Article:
Kyle Shanahan: A Justified NFL Head Coach?

February 09, 2017

By Justin Lasher

The Just Average Sports Guys have been debating, since prior to the Super Bowl, whether or not Kyle Shanahan should take the head coach position of the San Francisco 49ers.  Ultimately, as we now know, Matt won out, as Shanahan and the 49ers, agreed to terms to make Kyle their next head coach.  You can debate whether or not this is a good job for Shanahan or not, but that is not why I write this article.  I am writing to debate the qualifications of Shanahan as a head coach at all.

We all know the name, Kyle Shanahan is the son of Super Bowl winning head coach Mike Shanahan.  He has some pedigree.  Adding to Kyle’s pedigree is that he has been fortunate to coach under some great coaches.  Kyle, over the coarse of his NFL career, has coached for Jon Gruden, Gary Kubiak, Mike Pettine, Dan Quinn, and Mike Shanahan.  Outside of Mike Pettine, all these coaches have proven they can win and reach Super Bowls.  So, upon initial glance, Kyle Shanahan, may appear to have the acumen to be a NFL head coach.

But, when you look further into actual numbers, and how Shanahan’s offenses have performed historically, I begin to question his actual qualifications to lead a NFL franchise.  Don’t get me wrong, I acknowledge that Shanahan had a terrific season, leading Atlanta’s offense to terrific success, however, we must look beyond this season, and ask what have you done for me overall.

Let’s begin by looking at the quarterbacks that have primarily led Shanahan’s offenses while he’s been offensive coordinator.  Shanahan has been a NFL OC now for 9 seasons and has the fortune to coach some good quarterbacks.  The following are all the quarterbacks who have led a Shanahan based offense:  Matt Schaub, Donovan McNabb, Rex Grossman, Robert Griffin, Brian Hoyer, and Matt Ryan.  One could argue that the best QB’s on this list were at the beginning and end of Shanahan’s career as offensive coordinator, with a bunch of ho hum type guys in between.  Matt Schaub and Matt Ryan are definitely successful NFL quarterbacks.  Donovan McNabb had a great career, but Shanahan got him at the tail end, when the skills had most definitely diminished.  Shanahan also benefited from Robert Griffin taking the league by storm in his rookie campaign in 2012..

We will now dive into the pure offensive statistics of Shanahan led offenses.  All statistics are courtesy of Profootballreference.com.  Lets start with the good.  There is no arguing that Kyle Shanahan offenses can compile total offensive yardage.  Only three seasons out of nine, have Shanahan led offenses failed to rank in the top 10 in total offensive yards.  Adding to this statistic, Shanahan’s quarterbacks have ranked in the top ten five times in total passing yards.  It is obvious that Kyle Shanahan can help an offense move the ball up and down the field.

Looking at other offensive rankings and statistics lead us to some clear black marks on Shanahan offenses.  Two particular categories that are concerning and directly lead me to question Kyle’s ability to be a successful head coach are scoring and turnovers.  Historically, Shanahan led offenses have not had high rankings in being able to score points.  Only in 2012 (Griffin’s rookie year) and this past season, have a Shanahan led offense been able to rank inside the top 10 in points scored.  Over half of his nine seasons (5), Shanahan offenses have ranked 21st or worst in points scored.  This is a concern as you have to score to win, and if you can’t score, you put even more pressure on your defense, and that is not a good thing.  We now move on to Shanahan’s offenses to hold onto the ball.  This has not been a strength by any means over Kyle’s nine seasons as offensive coordinator.  Only twice (2012 & 2016) have offenses led by Shanahan finished in the top half of the league in giveaways.  Four times they have finished 26th or worst.  These statistics aren’t just driven by interceptions either.  When you look at Shanahan’s running backs, and their ranks of fumbles lost, the numbers aren’t pretty.  Less than half of the nine years, running backs on Shanahan offenses have finished in the top 20 in lost fumbles.  If you can’t keep the ball on offense, you can’t score, and if you can’t score, you can’t win.  This is a trickle down effect that doesn’t bode well, especially for head coaches.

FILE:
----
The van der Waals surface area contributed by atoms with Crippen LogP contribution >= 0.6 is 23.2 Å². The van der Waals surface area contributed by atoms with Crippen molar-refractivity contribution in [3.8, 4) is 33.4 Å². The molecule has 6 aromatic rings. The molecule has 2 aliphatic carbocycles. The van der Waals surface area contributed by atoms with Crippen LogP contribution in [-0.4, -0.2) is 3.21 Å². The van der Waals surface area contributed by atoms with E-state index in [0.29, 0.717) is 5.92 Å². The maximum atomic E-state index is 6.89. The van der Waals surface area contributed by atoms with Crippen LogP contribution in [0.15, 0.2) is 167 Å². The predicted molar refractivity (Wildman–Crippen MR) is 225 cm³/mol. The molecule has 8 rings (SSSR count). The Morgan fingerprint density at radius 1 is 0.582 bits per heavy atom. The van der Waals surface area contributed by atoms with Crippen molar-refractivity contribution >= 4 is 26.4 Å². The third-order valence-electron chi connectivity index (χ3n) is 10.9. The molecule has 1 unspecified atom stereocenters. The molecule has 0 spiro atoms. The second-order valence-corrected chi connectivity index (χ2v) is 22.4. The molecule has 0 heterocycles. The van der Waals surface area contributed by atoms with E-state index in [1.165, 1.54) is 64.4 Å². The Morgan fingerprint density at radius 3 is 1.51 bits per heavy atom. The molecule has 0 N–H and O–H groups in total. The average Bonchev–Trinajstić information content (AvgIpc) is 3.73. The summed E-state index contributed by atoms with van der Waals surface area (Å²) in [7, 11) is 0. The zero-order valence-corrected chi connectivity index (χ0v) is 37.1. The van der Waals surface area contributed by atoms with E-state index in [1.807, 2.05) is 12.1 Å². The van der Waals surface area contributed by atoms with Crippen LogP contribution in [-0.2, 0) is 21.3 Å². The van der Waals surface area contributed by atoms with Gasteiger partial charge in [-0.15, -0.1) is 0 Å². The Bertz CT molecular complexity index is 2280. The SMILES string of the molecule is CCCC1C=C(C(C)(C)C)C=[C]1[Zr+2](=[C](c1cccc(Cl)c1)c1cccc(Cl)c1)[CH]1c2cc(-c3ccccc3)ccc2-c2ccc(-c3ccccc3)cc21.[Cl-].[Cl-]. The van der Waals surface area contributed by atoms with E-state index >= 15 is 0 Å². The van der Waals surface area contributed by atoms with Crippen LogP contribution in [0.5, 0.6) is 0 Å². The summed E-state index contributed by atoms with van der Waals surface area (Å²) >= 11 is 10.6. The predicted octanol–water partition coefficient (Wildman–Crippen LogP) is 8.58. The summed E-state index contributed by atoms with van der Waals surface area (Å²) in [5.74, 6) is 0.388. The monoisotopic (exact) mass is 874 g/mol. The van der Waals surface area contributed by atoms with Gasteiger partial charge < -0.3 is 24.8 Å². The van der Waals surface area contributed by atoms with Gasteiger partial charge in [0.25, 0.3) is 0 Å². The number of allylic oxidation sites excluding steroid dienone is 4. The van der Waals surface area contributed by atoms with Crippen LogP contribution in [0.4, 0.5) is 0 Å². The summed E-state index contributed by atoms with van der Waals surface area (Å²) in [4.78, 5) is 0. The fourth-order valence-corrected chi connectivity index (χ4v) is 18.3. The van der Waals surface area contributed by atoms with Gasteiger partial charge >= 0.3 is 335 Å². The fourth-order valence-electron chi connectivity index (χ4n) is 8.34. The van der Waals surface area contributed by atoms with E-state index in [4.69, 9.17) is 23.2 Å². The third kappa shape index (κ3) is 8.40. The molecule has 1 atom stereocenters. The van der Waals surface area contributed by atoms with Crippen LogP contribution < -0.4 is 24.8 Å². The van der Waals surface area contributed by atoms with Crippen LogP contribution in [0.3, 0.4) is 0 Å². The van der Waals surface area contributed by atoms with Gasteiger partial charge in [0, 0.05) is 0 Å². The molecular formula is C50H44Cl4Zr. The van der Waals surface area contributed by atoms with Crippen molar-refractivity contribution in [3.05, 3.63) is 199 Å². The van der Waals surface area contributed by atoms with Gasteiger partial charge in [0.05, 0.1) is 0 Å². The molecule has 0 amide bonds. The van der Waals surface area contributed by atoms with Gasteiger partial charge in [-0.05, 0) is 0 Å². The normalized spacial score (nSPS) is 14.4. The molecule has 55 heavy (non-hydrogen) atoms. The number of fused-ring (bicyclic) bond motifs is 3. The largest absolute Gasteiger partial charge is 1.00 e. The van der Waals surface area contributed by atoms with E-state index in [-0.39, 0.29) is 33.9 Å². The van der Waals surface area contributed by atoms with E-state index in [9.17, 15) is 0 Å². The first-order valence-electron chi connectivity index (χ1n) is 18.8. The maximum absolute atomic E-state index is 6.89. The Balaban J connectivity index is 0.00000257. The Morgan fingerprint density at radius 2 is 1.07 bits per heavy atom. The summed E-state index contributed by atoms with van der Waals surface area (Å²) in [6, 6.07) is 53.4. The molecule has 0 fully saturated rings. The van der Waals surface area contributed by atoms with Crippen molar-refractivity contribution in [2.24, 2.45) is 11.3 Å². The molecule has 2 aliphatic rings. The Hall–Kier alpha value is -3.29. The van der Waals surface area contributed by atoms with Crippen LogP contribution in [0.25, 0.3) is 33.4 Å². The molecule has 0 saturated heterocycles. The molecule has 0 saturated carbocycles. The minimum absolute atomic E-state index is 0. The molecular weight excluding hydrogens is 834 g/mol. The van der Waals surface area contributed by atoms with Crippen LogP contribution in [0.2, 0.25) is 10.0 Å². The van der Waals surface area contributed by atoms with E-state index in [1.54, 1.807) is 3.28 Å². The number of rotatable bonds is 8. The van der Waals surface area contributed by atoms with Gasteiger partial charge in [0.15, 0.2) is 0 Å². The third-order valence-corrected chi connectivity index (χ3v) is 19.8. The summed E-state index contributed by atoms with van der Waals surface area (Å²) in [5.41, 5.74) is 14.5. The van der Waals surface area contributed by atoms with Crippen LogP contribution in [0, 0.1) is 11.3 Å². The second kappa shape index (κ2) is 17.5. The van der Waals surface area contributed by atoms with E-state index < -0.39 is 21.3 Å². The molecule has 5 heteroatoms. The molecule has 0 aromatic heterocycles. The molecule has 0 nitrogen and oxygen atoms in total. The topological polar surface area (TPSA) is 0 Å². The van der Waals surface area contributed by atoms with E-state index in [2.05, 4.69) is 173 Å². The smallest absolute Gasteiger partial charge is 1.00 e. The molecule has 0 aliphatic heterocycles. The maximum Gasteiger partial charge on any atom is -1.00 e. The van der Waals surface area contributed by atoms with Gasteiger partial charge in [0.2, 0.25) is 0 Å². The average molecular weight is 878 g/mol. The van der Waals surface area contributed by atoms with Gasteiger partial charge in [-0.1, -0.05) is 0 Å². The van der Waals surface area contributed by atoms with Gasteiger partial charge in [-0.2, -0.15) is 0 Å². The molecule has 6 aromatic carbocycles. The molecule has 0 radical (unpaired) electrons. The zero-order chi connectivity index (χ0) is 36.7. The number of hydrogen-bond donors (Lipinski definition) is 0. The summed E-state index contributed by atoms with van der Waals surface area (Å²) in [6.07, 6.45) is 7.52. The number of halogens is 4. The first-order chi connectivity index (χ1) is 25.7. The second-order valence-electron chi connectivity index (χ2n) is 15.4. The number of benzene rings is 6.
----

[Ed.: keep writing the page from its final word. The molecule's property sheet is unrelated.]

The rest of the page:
We can’t deny the fact that Kyle Shanahan will have a chance to lead a NFL football team.  We can and have questioned, though, how long it will be before he will be looking for a new job.  If the trends above continue of not being able to keep possession of the football and not being able to put points on the ball, the over under is probably two years or less.  Not helping Kyle’s situation is the fact that the cupboards in San Francisco, especially on the offensive side of the ball are pretty bare.  They don’t have a quarterback.  They need severe help on the offensive line.  They could use a talent upgrade at wide receiver.  While I wish Kyle Shanahan the best of luck in being successful, I question if his chance to be a head coach came too soon.

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